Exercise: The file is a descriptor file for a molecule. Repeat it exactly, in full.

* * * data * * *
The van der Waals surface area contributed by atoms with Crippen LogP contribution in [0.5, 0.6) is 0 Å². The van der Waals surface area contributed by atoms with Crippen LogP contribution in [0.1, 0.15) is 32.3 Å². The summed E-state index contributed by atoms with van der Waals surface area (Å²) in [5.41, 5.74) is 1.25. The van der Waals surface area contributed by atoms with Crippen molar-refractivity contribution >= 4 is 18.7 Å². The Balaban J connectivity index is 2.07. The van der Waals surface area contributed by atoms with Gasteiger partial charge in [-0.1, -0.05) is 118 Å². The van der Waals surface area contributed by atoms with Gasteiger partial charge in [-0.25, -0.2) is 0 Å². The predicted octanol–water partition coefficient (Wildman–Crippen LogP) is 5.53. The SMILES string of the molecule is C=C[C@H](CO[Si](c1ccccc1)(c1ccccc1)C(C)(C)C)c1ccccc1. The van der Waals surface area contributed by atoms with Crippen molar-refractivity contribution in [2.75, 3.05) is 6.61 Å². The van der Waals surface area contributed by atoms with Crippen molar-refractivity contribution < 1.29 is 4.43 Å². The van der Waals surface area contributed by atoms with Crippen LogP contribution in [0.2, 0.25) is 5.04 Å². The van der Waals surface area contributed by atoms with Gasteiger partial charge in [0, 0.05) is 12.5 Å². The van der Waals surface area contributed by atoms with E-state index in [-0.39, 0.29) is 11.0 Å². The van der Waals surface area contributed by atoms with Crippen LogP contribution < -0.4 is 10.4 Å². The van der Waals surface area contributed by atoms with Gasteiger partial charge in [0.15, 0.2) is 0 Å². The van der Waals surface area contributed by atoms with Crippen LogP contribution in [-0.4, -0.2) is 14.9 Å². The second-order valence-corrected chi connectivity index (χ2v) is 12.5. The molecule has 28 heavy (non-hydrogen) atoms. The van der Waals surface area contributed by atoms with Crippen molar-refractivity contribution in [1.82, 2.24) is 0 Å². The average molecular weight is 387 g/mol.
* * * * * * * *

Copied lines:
The van der Waals surface area contributed by atoms with Crippen LogP contribution in [0.5, 0.6) is 0 Å². The van der Waals surface area contributed by atoms with Crippen LogP contribution in [0.1, 0.15) is 32.3 Å². The summed E-state index contributed by atoms with van der Waals surface area (Å²) in [5.41, 5.74) is 1.25. The van der Waals surface area contributed by atoms with Crippen molar-refractivity contribution >= 4 is 18.7 Å². The Balaban J connectivity index is 2.07. The van der Waals surface area contributed by atoms with Gasteiger partial charge in [-0.1, -0.05) is 118 Å². The van der Waals surface area contributed by atoms with Gasteiger partial charge in [-0.25, -0.2) is 0 Å². The predicted octanol–water partition coefficient (Wildman–Crippen LogP) is 5.53. The SMILES string of the molecule is C=C[C@H](CO[Si](c1ccccc1)(c1ccccc1)C(C)(C)C)c1ccccc1. The van der Waals surface area contributed by atoms with Crippen molar-refractivity contribution in [2.75, 3.05) is 6.61 Å². The van der Waals surface area contributed by atoms with Crippen molar-refractivity contribution < 1.29 is 4.43 Å². The van der Waals surface area contributed by atoms with Crippen LogP contribution in [0.2, 0.25) is 5.04 Å². The van der Waals surface area contributed by atoms with Gasteiger partial charge in [0, 0.05) is 12.5 Å². The van der Waals surface area contributed by atoms with E-state index in [-0.39, 0.29) is 11.0 Å². The van der Waals surface area contributed by atoms with Crippen LogP contribution < -0.4 is 10.4 Å². The van der Waals surface area contributed by atoms with Gasteiger partial charge in [0.15, 0.2) is 0 Å². The van der Waals surface area contributed by atoms with Crippen LogP contribution in [-0.4, -0.2) is 14.9 Å². The second-order valence-corrected chi connectivity index (χ2v) is 12.5. The molecule has 28 heavy (non-hydrogen) atoms. The van der Waals surface area contributed by atoms with Crippen molar-refractivity contribution in [1.82, 2.24) is 0 Å². The average molecular weight is 387 g/mol.